Checklists and Runbooks

We’ve been flying planes much longer than we’ve been running systems in production, so it might be instructive to learn what we can from our fellow aviators..

Obviously safety is a concern with flying and one of the primary things you learn while becoming a pilot. Your life depends on it. Customer experience is what we are concerned with in system operations. Your life also depends on it. (Customer experience trumps almost everything for companies.)

A common theme for checklists (and runbooks) is that they document procedures that cannot be automated (yet). They all deal with our very human ability to forget steps sometimes..

Beyond that, the reasons for creating checklists are differentiated by “urgency” and “familiarity”.

  1. Pre-flight and post-flight checklists. You are on the ground (not in production), so urgency is low. These procedures are done often, so the checklist (runbooks) serve as reminders of familiar procedures. These are checks for “airworthiness” and prevent launching with known issues.
  2. Takeoffs, Landings (hopefully an equal number) and “Normal Flight (Operating) Procedures”. Done often, reflexes should be fine and familiar. Checklists serve as reminders so nothing is forgotten.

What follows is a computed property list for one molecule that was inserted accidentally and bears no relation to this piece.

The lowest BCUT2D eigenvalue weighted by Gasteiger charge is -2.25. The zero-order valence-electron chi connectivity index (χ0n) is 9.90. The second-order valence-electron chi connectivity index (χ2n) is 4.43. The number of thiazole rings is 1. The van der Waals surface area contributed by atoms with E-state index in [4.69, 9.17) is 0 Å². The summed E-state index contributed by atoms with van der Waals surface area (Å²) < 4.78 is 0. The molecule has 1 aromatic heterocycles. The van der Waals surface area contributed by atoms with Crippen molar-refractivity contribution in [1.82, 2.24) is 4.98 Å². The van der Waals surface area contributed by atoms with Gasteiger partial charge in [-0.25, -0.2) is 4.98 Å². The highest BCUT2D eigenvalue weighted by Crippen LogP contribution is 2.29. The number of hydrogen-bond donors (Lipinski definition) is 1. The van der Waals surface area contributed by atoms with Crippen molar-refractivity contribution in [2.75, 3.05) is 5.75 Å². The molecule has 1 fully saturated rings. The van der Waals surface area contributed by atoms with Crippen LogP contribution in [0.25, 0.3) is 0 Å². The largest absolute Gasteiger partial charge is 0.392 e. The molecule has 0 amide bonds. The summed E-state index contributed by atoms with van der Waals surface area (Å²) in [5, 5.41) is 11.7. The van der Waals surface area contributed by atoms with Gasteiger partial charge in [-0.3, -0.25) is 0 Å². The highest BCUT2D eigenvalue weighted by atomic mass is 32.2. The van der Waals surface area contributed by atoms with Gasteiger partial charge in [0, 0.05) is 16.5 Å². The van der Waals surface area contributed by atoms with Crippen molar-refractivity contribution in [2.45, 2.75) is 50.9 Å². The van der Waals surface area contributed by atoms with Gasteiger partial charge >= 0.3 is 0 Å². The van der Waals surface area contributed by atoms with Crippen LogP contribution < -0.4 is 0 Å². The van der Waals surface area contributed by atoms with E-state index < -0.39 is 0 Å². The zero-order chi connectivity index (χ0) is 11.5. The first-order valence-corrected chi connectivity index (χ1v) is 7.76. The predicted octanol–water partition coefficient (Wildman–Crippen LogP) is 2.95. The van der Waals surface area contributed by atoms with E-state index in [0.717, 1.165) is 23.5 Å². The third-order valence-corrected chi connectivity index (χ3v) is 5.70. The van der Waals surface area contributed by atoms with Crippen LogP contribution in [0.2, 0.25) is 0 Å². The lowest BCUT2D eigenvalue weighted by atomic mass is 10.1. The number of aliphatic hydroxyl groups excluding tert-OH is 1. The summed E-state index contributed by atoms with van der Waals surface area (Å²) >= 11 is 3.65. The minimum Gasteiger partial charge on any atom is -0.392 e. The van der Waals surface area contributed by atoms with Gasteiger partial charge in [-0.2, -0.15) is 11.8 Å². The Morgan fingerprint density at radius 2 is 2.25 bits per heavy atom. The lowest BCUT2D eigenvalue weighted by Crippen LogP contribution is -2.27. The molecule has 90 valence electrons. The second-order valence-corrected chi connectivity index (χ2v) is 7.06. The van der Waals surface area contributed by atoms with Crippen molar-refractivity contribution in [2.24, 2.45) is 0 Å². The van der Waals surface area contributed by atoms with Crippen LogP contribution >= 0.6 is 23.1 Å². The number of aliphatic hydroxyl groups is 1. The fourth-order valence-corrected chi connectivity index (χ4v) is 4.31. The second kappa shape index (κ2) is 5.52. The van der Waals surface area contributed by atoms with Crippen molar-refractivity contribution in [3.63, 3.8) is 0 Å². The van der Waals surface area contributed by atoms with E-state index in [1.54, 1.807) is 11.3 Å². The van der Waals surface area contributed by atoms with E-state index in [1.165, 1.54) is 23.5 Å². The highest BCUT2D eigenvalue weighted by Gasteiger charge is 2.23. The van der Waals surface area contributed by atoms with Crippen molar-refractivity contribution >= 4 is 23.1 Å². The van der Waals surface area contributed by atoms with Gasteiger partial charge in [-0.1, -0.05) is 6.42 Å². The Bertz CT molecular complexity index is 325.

3. Emergency (or outage) procedures. Hopefully, not required often, but practiced (usually in a simulator or with an instructor). Again, used to augment our fallible memory, especially under stress.

What Makes a Good Checklist (Runbook)?

Ideally, checklists and runbooks serve as reminders of procedures that you already know how to execute. No detail. Links to expanded procedures if you need them, but the expanded procedures are normally studied on the ground while not in production (or in the air).

Reasoning behind what is in the checklist, why, what order they should be executed in, what results should be expected; these should all be discussed and thought out while on the ground (pre-production). If operating under duress (e.g. engine outage, fire, critical production issue) there may not be time to reason on any of the steps. Execute.

Checklists and runbooks can serve both the familiar and, the not so familiar emergency situations. They should be brief reminders of procedures that should already be known, practiced or rehearsed. Not everything can be automated; when they can’t, create the list..

Test It !

Test the checklist or runbook with a colleague or two to verify that you are not assuming too much tacit knowledge and that others can successfully execute the procedures.